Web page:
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Rechtijzer v Traditional Mediation

Rechtijzer v Traditional Mediation

How does Rechtwijzer overcome many of the problems which plague traditional mediation?

 

Transcript

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What we have done on the Rechtwijzer 2.0 application is, to put it simply, we’ve merged several different processes into one another. So, we started looking at the actual behaviour of people when they experience a dispute, and we see that across disputes, across jurisdictions, this is pretty similar. We notice, because of the Paths to Justice type of research that has championed by some of your fellow Brits, like Hazel Genn, Pascoe Pleasence, people like them who did a lot of quantitative studies as to how people will actually behave when they have a legal problem.

 

We know that, I would say, safely, all over the world, people will generally first look for information about whether the problem they have actually is a problem that they can take action on. They will typically start talking with neighbours, friends, relatives, browsing the internet and gathering a lot of

information.

 

If they have information and they feel, yes, this is a legal problem, they will typically contact the other person and try to have a conversation about this, a dialogue. If this does not work, they will escalate towards calling on the assistance of a third party, maybe. Only 5%-10% of these people end up in court eventually.

 

So, this gradual escalation, these different phases are basically the phases that we have in the Rechtwijzer from the dialogue, to the mediation, to the adjudication. We’ve merged them into one process, because for users, it is all about their problem, and they don’t think in terms of these fixed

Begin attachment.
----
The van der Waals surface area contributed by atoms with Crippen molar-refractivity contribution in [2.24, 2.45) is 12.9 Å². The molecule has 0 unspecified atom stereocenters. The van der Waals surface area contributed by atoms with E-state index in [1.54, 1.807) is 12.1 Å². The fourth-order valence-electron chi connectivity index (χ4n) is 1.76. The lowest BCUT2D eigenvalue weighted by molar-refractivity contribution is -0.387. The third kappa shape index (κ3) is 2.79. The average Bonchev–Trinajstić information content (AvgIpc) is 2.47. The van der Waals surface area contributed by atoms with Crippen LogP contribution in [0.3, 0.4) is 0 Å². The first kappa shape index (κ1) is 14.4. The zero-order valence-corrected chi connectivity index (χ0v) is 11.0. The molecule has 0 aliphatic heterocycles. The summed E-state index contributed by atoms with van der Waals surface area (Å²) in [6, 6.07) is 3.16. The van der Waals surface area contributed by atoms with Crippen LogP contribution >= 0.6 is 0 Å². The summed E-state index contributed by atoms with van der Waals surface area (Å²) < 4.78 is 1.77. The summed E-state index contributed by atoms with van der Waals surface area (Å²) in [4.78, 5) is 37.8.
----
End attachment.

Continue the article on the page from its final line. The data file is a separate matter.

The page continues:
processes that people like you and I think about. Thinking about all the different rules, the different processes and how important that is, they don’t see it like that. They just see their problem and they shop a bit around, finding ways that are effective.

 

Mediation, I think, is a beautiful product and still, it never really got the market share that the quality and the beauty of the product implies it would get. One of the reasons for that is what we call “the submission problem.” I think your fellow Brit, Dame Hazel Genn, said once, “Mediation is the sound of one hand clapping,” expressing that what mediation requires is that when people already are in a dispute, you want them to agree to choose mediation to choose the specific mediator. In that context it’s very difficult to agree upon such an issue. If you’re in a dialogue or a negotiation with each other and you find out it doesn’t work, it’s difficult to agree that you’ll go to a mediator. Not everyone can do that.

 

So, what we did with the Rechtwijzer is really, from the very beginning, took away the blocking power of one party. So, if people opt-in on Rechtwijzer from the very beginning, they express that they will co-operate with mediation, with the adjudication if that would be needed later on in the

process. But at the very beginning, we want them to opt in to these options. So, what this does is we take away the power of either one of the parties to block it, to say, “No, we’re not going to mediation now at this stage, where we cannot have a decent dialogue, or effective dialogue together anymore.”

 

So, that’s one attempt that we do to solve this submission problem. We do that by merging these processes into one process that’s very gradual. You will encounter, indeed, the considerations of privacy in mediation processes. But that’s innovation, trying these new things to see if these work better for the users in the end.

About the mediator

Jin Ho Verdonschot Profile Pic

Jin Ho combines expertise from dispute system design, access to justice, UX/UI design, and (online) dispute resolution. He helps courts and other justice sector organisations to update and innovate their procedures and justice processes. For the past 8 years, he has been utilising technology to build better user interfaces for the justice system. Jin Ho initiated, designed and implemented several IT based justice applications in both the ... View Mediator